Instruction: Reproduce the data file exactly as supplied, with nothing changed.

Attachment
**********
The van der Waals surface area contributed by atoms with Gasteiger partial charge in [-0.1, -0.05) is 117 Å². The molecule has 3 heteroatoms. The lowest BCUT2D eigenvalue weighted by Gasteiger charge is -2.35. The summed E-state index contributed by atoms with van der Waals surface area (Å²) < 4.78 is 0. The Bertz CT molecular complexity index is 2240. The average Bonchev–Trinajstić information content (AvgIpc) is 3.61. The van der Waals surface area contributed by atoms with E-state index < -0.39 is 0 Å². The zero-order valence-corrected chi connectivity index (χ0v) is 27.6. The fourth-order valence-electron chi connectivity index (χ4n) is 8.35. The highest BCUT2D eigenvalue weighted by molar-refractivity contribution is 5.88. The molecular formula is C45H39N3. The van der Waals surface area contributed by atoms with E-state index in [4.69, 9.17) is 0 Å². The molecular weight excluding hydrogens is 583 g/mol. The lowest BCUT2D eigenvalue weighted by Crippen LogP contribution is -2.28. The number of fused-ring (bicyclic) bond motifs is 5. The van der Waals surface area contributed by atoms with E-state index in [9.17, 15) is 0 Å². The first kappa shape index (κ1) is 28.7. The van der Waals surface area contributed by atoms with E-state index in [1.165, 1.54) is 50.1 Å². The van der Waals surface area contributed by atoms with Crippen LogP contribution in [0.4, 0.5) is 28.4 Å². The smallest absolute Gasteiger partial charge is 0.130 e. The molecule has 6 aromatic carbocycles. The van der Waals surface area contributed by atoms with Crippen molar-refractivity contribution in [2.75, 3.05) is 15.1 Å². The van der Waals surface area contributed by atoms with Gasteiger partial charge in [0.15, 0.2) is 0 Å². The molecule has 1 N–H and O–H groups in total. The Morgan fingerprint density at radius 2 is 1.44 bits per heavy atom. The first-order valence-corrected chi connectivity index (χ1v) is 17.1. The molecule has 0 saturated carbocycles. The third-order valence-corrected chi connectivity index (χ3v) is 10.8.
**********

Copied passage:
The van der Waals surface area contributed by atoms with Gasteiger partial charge in [-0.1, -0.05) is 117 Å². The molecule has 3 heteroatoms. The lowest BCUT2D eigenvalue weighted by Gasteiger charge is -2.35. The summed E-state index contributed by atoms with van der Waals surface area (Å²) < 4.78 is 0. The Bertz CT molecular complexity index is 2240. The average Bonchev–Trinajstić information content (AvgIpc) is 3.61. The van der Waals surface area contributed by atoms with E-state index < -0.39 is 0 Å². The zero-order valence-corrected chi connectivity index (χ0v) is 27.6. The fourth-order valence-electron chi connectivity index (χ4n) is 8.35. The highest BCUT2D eigenvalue weighted by molar-refractivity contribution is 5.88. The molecular formula is C45H39N3. The van der Waals surface area contributed by atoms with E-state index in [4.69, 9.17) is 0 Å². The molecular weight excluding hydrogens is 583 g/mol. The lowest BCUT2D eigenvalue weighted by Crippen LogP contribution is -2.28. The number of fused-ring (bicyclic) bond motifs is 5. The van der Waals surface area contributed by atoms with E-state index in [9.17, 15) is 0 Å². The first kappa shape index (κ1) is 28.7. The van der Waals surface area contributed by atoms with E-state index in [1.165, 1.54) is 50.1 Å². The van der Waals surface area contributed by atoms with Crippen LogP contribution in [0.4, 0.5) is 28.4 Å². The smallest absolute Gasteiger partial charge is 0.130 e. The molecule has 6 aromatic carbocycles. The van der Waals surface area contributed by atoms with Crippen molar-refractivity contribution in [2.75, 3.05) is 15.1 Å². The van der Waals surface area contributed by atoms with Gasteiger partial charge in [0.15, 0.2) is 0 Å². The molecule has 1 N–H and O–H groups in total. The Morgan fingerprint density at radius 2 is 1.44 bits per heavy atom. The first-order valence-corrected chi connectivity index (χ1v) is 17.1. The molecule has 0 saturated carbocycles. The third-order valence-corrected chi connectivity index (χ3v) is 10.8.